relationship that would last nearly 15 years and a
friendship that would last even longer.
Gordon sang duets with Elvis on hit records like "All
Shook Up", "Good Luck Charm", and "Easy Come Easy Go"
while the full quartet sang back up on most of Elvis'
Gordon pulls out a CD containing 30 of Elvis' number one
hits. "We're on 24 of them, that gives you an idea of how
many we did," he says. He's wrong. While the ratio may be
right, the numbers don't compare, with The Jordanaires
performing on an astounding 361 records with the King, not
to mention 28 of some 31 Elvis movies.
Memories of the Elvis years come easy for Gordon, his
recollections aided by more keepsakes in what may best be
described as a trophy room, were it not for the fact that
the mementos displayed are not meant to boast but to
remember and honor. In the same room with his childhood
keepsakes - his mom's guitar, his brother's banjo, the
church organ of his youth - are the vibrant photos of a
lifetime of music alongside Elvis and other great stars of
country, gospel and rock and roll.
There's The Jordanaires with Elvis, taken at 7:00 in the
morning after recording all night in Studio B in
Nashville; a scene from the set of Elvis' - and the
Jordanaire's - first movie, "Love Me Tender", and a
collage of scenes from four other movies: "King Creole",
"Loving You", "Jailhouse Rock" and "G.I. Blues", and
memorable early photos of Elvis performing on the Ed
There's even a custom made jacket Elvis once wore,
authenticated by its label, with accompanying photos of
the King performing in the coat.
One of Gordon's favorite memoirs is a metal wall hanging
he first spied in an overseas restaurant, perhaps
Amsterdam, that shows a close up of an early Elvis with
undyed, sandy hair, and smaller inserts of an airplane and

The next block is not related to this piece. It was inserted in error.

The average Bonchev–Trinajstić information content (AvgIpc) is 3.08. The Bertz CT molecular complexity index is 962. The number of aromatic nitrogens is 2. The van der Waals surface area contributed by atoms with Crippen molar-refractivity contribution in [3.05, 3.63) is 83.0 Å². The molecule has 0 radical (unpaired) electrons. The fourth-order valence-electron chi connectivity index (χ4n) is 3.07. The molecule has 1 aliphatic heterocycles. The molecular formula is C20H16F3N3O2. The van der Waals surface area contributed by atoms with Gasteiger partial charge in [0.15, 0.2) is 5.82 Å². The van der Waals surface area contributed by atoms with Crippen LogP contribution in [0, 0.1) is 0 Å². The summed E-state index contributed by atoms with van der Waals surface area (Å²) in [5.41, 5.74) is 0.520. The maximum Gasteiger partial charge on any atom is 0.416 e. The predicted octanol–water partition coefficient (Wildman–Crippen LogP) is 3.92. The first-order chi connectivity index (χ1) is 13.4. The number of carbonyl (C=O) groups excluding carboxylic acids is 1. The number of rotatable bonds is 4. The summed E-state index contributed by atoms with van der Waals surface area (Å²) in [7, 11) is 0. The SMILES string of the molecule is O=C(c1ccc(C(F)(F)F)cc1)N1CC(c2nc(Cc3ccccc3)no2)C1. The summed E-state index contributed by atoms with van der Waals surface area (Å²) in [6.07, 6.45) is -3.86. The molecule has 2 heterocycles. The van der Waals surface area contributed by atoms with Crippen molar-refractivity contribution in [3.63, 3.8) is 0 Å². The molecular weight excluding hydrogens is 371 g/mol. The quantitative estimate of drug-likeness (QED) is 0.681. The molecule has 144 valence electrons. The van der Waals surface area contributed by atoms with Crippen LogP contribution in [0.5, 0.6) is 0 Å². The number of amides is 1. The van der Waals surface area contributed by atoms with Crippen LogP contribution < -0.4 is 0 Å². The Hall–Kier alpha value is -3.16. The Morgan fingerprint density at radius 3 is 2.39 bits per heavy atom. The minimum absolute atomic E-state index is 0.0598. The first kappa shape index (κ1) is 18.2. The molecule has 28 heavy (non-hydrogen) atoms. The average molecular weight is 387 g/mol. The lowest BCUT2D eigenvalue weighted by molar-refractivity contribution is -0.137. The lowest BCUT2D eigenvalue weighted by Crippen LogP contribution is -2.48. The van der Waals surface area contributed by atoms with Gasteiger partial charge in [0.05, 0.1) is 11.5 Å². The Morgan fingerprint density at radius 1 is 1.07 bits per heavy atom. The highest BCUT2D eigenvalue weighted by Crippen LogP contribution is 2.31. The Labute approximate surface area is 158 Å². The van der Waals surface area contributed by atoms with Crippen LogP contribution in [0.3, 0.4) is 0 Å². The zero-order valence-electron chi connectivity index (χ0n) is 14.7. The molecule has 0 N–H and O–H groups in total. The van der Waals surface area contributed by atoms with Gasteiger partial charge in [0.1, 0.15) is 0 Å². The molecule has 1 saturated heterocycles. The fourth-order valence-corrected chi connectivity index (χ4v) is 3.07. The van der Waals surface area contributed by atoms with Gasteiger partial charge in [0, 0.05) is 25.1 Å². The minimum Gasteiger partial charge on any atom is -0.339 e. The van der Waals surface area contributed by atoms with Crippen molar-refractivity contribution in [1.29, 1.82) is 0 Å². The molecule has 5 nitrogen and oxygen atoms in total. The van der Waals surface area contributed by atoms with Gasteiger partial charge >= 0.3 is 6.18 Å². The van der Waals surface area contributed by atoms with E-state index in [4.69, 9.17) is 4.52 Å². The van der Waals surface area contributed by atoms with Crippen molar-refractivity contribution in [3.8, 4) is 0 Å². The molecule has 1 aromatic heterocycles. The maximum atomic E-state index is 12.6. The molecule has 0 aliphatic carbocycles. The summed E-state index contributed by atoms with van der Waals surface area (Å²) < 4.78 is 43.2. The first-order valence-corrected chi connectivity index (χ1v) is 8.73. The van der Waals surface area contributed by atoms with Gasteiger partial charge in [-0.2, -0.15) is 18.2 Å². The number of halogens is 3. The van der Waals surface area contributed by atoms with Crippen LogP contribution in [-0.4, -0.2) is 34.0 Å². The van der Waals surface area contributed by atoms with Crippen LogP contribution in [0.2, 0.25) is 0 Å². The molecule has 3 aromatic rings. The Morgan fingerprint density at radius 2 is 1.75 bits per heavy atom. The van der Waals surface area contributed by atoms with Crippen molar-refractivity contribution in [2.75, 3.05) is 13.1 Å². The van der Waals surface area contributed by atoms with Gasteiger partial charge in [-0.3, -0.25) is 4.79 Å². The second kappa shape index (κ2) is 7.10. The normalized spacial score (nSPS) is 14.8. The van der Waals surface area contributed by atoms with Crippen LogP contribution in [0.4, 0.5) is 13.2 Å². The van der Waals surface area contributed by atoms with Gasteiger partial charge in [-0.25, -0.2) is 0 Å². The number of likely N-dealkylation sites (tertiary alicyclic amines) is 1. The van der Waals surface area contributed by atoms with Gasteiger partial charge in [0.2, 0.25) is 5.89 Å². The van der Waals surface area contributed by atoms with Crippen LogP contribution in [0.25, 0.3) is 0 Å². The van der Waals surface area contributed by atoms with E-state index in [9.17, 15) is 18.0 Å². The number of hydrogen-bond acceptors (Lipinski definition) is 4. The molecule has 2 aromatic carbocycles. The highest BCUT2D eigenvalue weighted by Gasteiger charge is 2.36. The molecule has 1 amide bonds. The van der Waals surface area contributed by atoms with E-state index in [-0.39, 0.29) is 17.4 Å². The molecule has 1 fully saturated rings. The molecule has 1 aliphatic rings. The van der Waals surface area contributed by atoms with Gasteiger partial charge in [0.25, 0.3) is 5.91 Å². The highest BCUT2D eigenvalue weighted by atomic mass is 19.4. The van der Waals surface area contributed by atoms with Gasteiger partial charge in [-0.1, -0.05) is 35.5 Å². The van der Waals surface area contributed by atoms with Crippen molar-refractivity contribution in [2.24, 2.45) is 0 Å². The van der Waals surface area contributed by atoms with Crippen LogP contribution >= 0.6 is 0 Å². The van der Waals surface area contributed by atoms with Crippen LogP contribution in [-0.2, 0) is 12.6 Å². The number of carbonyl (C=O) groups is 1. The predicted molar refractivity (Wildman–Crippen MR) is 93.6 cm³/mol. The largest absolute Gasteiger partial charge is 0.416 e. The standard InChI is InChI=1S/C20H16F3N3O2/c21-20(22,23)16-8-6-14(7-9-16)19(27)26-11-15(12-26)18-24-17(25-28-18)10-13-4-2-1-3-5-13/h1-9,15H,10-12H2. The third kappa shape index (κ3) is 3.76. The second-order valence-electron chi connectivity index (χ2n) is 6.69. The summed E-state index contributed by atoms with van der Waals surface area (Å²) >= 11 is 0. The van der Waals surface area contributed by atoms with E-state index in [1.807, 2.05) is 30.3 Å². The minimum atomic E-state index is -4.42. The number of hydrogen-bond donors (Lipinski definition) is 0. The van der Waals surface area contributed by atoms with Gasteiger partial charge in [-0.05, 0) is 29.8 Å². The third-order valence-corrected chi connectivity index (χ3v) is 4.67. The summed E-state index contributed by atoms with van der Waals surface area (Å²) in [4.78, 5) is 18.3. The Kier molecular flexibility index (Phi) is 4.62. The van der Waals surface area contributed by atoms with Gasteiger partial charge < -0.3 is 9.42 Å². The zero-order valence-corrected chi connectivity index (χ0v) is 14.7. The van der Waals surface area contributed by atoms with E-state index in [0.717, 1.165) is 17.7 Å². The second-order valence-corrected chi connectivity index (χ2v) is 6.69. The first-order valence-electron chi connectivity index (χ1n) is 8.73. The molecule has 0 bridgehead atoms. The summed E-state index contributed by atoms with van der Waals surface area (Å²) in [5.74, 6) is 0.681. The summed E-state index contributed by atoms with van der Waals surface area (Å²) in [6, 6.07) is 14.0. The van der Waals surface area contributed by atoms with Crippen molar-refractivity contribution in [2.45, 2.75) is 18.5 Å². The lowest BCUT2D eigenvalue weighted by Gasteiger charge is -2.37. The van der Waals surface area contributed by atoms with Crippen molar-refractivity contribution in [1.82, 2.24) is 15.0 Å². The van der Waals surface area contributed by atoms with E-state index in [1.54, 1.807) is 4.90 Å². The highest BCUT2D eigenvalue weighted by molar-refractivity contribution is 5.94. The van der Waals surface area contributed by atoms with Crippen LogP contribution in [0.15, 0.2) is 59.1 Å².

an older model vehicle. None of the components make sense,
says Gordon, trying to reconcile the pieces into a
It was some time later when the hanging fell into Gordon's
hands when he received a phone call one day. "I'm downtown
in Nashville," said the accented voice of the restaurant's
owner, "I brought a present for you."
Emblazoned across the top of the collage are the words
"The Amazing Years", which alone give credence to the
components; whatever they were, they came together to
create truly remarkable years. The same can be said of The
Jordanaires' amazing years, with over 50 years of
continuous demand for the singers' vocal talents giving
testimony to their tremendous versatility and awesome
Besides Elvis, there are photos of many other artists with
whom The Jordanaires have performed: Patsy Cline ("We
loved, Patsy, didn't everybody," Gordon sighs), Tennessee
Ernie Ford, Ricky Nelson, Roy Orbison, Connie Frances and
George Jones. The photos get newer and gain color as the
years progress on The Jordanaires own "wall of fame", with
Vince Gill, Steve Warner, the Judds and Tanya Tucker just
a few of the contemporary artists with whom The
Jordanaires have performed. The most recent estimate of
recordings sales using the The Jordanaires' for background
vocals is 2.6 billion.
But The Jordanaires are performers in their own right, as
well, their discography reflecting continuous releases
from 1950 to the present. Their honors include:
* 1998: Gospel Music Hall of Fame
* 1999: North America Country Music Associations
International Hall of Fame 2000: Rockabilly Hall of Fame
* 2001: Country Music Hall of Fame
* 2002: Golden Voice Awards Vocal Group of the Year
* 2003: Grammy for Best Southern, Country, or Bluegrass